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Fleet Safety Video Tip: Preventing Aggressive Driving

January 27, 2014

VIDEO: Preventing Aggressive Driving

We all recognize the signs of an aggressive driver: speeding, making sudden and dangerous lane changes and turns, refusing to yield to another driver trying to merge, racing through yellow lights, horn-honking to express impatience, etc. Aggressive driving greatly increases the likelihood of a collision, raises driver stress levels and wastes fuel. So why are some drivers so prone to this behavior?

Here’s a video, produced by the AAA Foundation for Traffic Safety, which explores this question and provides advice. The good news is that aggressive drivers can learn to change their behavior. What's needed most is a healthy dose of self-reflection, along with some relaxation techniques and a willingness to change how they view the task of driving. 

To view the video, click on the photo or link above. You may want to pass this tip along to your fleet drivers so they can better understand the motives and triggers associated with aggressive driving.

Additionally, here are some tips from the New York Department of Motor Vehicles:

To avoid becoming an aggressive driver:

  • Allow enough travel time to reach your destination on schedule.

  • If possible, alter your schedule to avoid driving during peak highway congestion periods.

  • If you're running late, call ahead so you can relax.

  • Don't drive when you're angry, upset or overly tired.

  • Make your vehicle comfortable. Listen to relaxing music and avoid situations that raise your anxiety.

  • When driving, relax and remain aware of your posture. Sit back in your seat, loosen your grip on the steering wheel and don't clench your teeth.

  • Give others the benefit of the doubt; be polite, courteous and forgiving.

  • You can control your own reactions to other drivers. If someone else drives aggressively, do not retaliate.

When confronted by an aggressive driver:

  • Avoid eye contact.

  • Stay calm and relaxed.

  • Make every attempt to get out of the way safely. Don't escalate the situation.

  • Put your pride in the back seat. Don't challenge an aggressive driver by speeding up or attempting to hold your position in your travel lane.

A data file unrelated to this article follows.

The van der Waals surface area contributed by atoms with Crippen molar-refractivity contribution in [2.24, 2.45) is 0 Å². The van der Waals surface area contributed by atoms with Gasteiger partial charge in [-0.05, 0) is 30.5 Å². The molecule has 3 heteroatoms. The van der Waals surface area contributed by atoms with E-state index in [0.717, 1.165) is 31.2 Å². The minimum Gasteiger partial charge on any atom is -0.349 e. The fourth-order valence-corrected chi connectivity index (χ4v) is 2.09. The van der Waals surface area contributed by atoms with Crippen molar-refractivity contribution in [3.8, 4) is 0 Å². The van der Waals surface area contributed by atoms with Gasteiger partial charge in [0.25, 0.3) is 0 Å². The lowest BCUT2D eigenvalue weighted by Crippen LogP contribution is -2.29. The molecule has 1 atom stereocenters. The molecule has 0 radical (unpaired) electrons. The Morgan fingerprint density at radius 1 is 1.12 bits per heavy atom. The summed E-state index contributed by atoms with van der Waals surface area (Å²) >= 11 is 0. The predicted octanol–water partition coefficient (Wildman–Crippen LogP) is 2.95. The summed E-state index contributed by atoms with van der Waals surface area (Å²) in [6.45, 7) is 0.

• Wear a seat belt and encourage your passengers to do the same.

  • Ignore harassing gestures and name calling, and do not return them.

  • Report aggressive drivers to the appropriate law enforcement authorities by providing a vehicle description, location, license plate number and direction of travel.

  • If an aggressive or threatening driver starts following you, don't stop or get out of your vehicle. Drive directly to the nearest police station.

  • If an aggressive driver is involved in a crash, stop a safe distance from the crash scene. When the police arrive, report the driving behavior you witnessed.

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  1. 1. ParkHer [ February 11, 2014 @ 12:21PM ]

    Granted there are many overtly aggressive drivers but you don't mention the passive aggressive driver. The driver who will drive under the speed limit in the passing lane to play cop. They typically will not use cruise control and will vacillate their speed 5 -12 miles under the speed limit. If you attempt to pass them, they will speed up and cut you off or hug the space between themselves and the car in the slow lane to prevent anyone from driving the speed limit. Why is this not seen as just as big a problem? 45 mph in a 55 zone in the passing lane of 4 lane highway deserves to be pulled over just as much those that cut in and out of traffic.They are often a cause of aggressive driving.


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